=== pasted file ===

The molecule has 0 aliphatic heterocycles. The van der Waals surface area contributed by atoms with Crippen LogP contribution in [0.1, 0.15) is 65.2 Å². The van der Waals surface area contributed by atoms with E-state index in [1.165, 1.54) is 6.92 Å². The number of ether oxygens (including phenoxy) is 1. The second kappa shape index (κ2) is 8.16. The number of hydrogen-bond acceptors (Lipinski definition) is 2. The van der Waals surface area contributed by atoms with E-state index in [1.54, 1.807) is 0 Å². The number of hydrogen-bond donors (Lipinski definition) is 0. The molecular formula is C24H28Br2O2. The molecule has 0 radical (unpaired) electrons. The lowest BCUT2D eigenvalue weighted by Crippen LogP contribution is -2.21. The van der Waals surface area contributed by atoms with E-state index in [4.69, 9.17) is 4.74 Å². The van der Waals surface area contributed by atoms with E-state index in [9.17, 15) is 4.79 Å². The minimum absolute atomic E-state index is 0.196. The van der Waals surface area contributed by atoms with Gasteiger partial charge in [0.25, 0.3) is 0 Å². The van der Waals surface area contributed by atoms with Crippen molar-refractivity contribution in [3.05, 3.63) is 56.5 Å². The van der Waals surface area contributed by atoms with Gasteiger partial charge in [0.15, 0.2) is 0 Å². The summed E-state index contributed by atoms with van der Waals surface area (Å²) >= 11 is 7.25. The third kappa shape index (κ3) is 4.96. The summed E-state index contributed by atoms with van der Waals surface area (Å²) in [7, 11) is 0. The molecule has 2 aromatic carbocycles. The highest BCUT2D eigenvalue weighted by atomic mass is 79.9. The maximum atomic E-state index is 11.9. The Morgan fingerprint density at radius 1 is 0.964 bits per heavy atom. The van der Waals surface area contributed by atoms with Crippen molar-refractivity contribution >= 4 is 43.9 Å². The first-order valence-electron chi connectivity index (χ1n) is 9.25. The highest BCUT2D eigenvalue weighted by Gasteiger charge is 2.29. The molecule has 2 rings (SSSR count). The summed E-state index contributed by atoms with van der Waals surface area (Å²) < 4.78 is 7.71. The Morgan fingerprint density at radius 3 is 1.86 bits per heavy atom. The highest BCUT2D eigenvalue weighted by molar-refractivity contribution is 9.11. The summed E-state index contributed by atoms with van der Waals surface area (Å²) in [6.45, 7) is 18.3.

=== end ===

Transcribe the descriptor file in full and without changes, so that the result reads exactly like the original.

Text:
The molecule has 0 aliphatic heterocycles. The van der Waals surface area contributed by atoms with Crippen LogP contribution in [0.1, 0.15) is 65.2 Å². The van der Waals surface area contributed by atoms with E-state index in [1.165, 1.54) is 6.92 Å². The number of ether oxygens (including phenoxy) is 1. The second kappa shape index (κ2) is 8.16. The number of hydrogen-bond acceptors (Lipinski definition) is 2. The van der Waals surface area contributed by atoms with E-state index in [1.54, 1.807) is 0 Å². The number of hydrogen-bond donors (Lipinski definition) is 0. The molecular formula is C24H28Br2O2. The molecule has 0 radical (unpaired) electrons. The lowest BCUT2D eigenvalue weighted by Crippen LogP contribution is -2.21. The van der Waals surface area contributed by atoms with E-state index in [4.69, 9.17) is 4.74 Å². The van der Waals surface area contributed by atoms with E-state index in [9.17, 15) is 4.79 Å². The minimum absolute atomic E-state index is 0.196. The van der Waals surface area contributed by atoms with Gasteiger partial charge in [0.25, 0.3) is 0 Å². The van der Waals surface area contributed by atoms with Crippen molar-refractivity contribution in [3.05, 3.63) is 56.5 Å². The van der Waals surface area contributed by atoms with Gasteiger partial charge in [0.15, 0.2) is 0 Å². The summed E-state index contributed by atoms with van der Waals surface area (Å²) >= 11 is 7.25. The third kappa shape index (κ3) is 4.96. The summed E-state index contributed by atoms with van der Waals surface area (Å²) in [7, 11) is 0. The molecule has 2 aromatic carbocycles. The highest BCUT2D eigenvalue weighted by atomic mass is 79.9. The maximum atomic E-state index is 11.9. The Morgan fingerprint density at radius 1 is 0.964 bits per heavy atom. The van der Waals surface area contributed by atoms with Crippen molar-refractivity contribution >= 4 is 43.9 Å². The first-order valence-electron chi connectivity index (χ1n) is 9.25. The highest BCUT2D eigenvalue weighted by Gasteiger charge is 2.29. The molecule has 2 rings (SSSR count). The summed E-state index contributed by atoms with van der Waals surface area (Å²) < 4.78 is 7.71. The Morgan fingerprint density at radius 3 is 1.86 bits per heavy atom. The highest BCUT2D eigenvalue weighted by molar-refractivity contribution is 9.11. The summed E-state index contributed by atoms with van der Waals surface area (Å²) in [6.45, 7) is 18.3.